More MS news articles for November 2000

Without Clear Guidelines, Sponsorship Money Can Color Medical Research

By Jennifer Warner

Oct. 31 (CBSHealthWatch)--As financial ties continue to grow between university researchers and industry sponsors, vague conflict-of-interest policies at America's top research institutions may jeopardize the quality of medical research as well as the public's trust, according to a new report.

Pharmaceutical companies far outspend the government in providing funds for clinical research conducted at centers across the country, and last year the nation's top ten drug makers spent $22.7 billion, primarily on clinical research. But a collection of articles published in the Nov. 1 issue of The Journal of the American Medical Association (JAMA) suggest that accepting sponsorship or other assistance from biotech and pharmaceutical companies should come with specific guidelines from the research institution.

Federal law requires research centers to have some type of financial disclosure policy on the books, but a survey of the 100 top-funded research institutions in the United States found only about half of the centers require disclosure from all faculty. In addition, most policies are not specific about the kinds of relationships with industry that are permitted or prohibited.

"There should be a national stimulus for institutions to come up with at least some baseline monitoring mechanisms," says JAMA editor Catherine DeAngelis, MD, who wrote an editorial on the issue. "We've got to be constantly vigilant to make sure that the scientific research process is secure and safe.

"The issue is: How do you best prevent a researcher from becoming involved with a pharmaceutical company in a way that the decision-making process is altered?" says DeAngelis. "When the funding agency interferes with the natural process and the natural integrity of the scientific process, that's when it crosses the line."

Researchers say financial ties between a researcher and corporation can come in a variety of forms beyond direct sponsorship of studies. For example, a case study done at the University of California at San Francisco found 34% of disclosed relationships involved paid speaking engagements, 33% involved consulting agreements between the researcher and sponsor, and 32% involved the investigator holding a position on scientific advisory board or board of directors.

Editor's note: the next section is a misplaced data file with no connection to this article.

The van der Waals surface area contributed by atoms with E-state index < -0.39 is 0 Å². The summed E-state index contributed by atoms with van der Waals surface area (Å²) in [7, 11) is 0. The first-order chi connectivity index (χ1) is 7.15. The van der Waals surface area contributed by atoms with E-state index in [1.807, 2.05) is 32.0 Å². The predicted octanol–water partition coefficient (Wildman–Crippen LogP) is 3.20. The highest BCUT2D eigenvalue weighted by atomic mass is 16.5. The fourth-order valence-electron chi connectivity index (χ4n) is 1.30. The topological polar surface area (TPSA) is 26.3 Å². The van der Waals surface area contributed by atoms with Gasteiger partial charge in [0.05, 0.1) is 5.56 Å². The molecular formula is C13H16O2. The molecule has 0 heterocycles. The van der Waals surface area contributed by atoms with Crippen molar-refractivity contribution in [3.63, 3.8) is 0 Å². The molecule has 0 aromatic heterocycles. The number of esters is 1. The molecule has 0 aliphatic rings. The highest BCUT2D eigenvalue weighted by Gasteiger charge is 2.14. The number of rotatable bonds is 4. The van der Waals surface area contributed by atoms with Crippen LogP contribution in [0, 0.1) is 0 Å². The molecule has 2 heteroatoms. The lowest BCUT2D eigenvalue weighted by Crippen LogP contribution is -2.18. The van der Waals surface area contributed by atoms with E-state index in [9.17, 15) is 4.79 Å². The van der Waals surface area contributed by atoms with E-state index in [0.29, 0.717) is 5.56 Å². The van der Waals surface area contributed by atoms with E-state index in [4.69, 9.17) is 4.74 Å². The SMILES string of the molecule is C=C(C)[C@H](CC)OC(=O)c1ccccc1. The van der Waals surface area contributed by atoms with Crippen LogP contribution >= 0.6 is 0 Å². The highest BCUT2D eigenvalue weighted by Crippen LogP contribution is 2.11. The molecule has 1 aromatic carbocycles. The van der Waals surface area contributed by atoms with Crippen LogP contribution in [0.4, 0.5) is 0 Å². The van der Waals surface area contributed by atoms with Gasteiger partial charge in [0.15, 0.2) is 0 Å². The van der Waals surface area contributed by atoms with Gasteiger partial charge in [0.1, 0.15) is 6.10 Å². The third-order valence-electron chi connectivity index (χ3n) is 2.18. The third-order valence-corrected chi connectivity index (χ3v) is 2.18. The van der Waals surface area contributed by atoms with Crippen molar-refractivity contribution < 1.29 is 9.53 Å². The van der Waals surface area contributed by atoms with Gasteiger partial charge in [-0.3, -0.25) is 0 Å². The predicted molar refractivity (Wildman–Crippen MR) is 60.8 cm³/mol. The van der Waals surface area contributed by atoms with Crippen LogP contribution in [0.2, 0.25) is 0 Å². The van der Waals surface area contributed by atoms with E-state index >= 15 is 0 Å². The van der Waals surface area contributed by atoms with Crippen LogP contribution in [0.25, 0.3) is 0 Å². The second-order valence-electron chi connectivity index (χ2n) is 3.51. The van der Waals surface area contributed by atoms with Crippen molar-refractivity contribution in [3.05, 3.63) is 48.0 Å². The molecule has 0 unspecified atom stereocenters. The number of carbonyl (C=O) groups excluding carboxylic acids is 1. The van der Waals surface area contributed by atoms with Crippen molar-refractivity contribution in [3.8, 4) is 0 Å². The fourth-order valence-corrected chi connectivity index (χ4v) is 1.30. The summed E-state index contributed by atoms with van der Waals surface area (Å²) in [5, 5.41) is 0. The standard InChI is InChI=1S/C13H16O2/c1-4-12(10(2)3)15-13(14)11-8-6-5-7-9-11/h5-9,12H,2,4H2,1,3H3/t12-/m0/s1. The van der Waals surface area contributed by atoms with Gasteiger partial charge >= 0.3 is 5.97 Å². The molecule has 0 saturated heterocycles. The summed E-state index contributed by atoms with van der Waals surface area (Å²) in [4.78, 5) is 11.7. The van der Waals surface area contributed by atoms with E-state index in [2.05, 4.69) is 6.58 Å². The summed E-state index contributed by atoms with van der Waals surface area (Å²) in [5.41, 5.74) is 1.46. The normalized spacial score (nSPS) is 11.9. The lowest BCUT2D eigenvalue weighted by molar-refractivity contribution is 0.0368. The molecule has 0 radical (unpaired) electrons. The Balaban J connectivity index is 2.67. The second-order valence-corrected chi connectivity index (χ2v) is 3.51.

"It's difficult for academic institutions to make policies because the nature of academic-industry ties is changing so rapidly," says Mildred Cho, PhD, senior research scholar at Stanford University. "It's been difficult for institutions to know what's going on with their faculty."

Cho and her colleagues surveyed the major research institutions and found there were few specific prohibitions or limits on activities related to research and teaching. Nineteen percent of policies specified limits on faculty interests in corporate sponsors of research, 12% had limits on permissible delays in publication, and 4% prohibited student involvement in sponsored research in which the faculty member had a financial interest.

Cho says one of the biggest hazards of the lack of public disclosure at the university level is the potential loss of public trust if they find out after the fact that there were a number of financial relationships between researchers and companies. "I don't think the public is aware of the extent to which that occurs in biomedical research," says Cho.

Experts say having a financial interest in research can also affect the quality of the research, the outcome of it, the type of research questions asked, and the likelihood of the findings being published. Cho says the effects of bias can be subtle and psychological, which makes it difficult to tell in any one case if the outcome was influenced, but overall it is clear that financial interests have an impact.

DeAngelis says it is in the best interests of research institutions to have companies fund research, and it is important that the research is carried out by the most qualified people (many of whom are at academic centers). But, she adds, "The research institution has a requirement, I believe, to oversee, understand, and know what kind of interests their faculty and staff has with pharmaceutical companies and that they have rules to oversee it."

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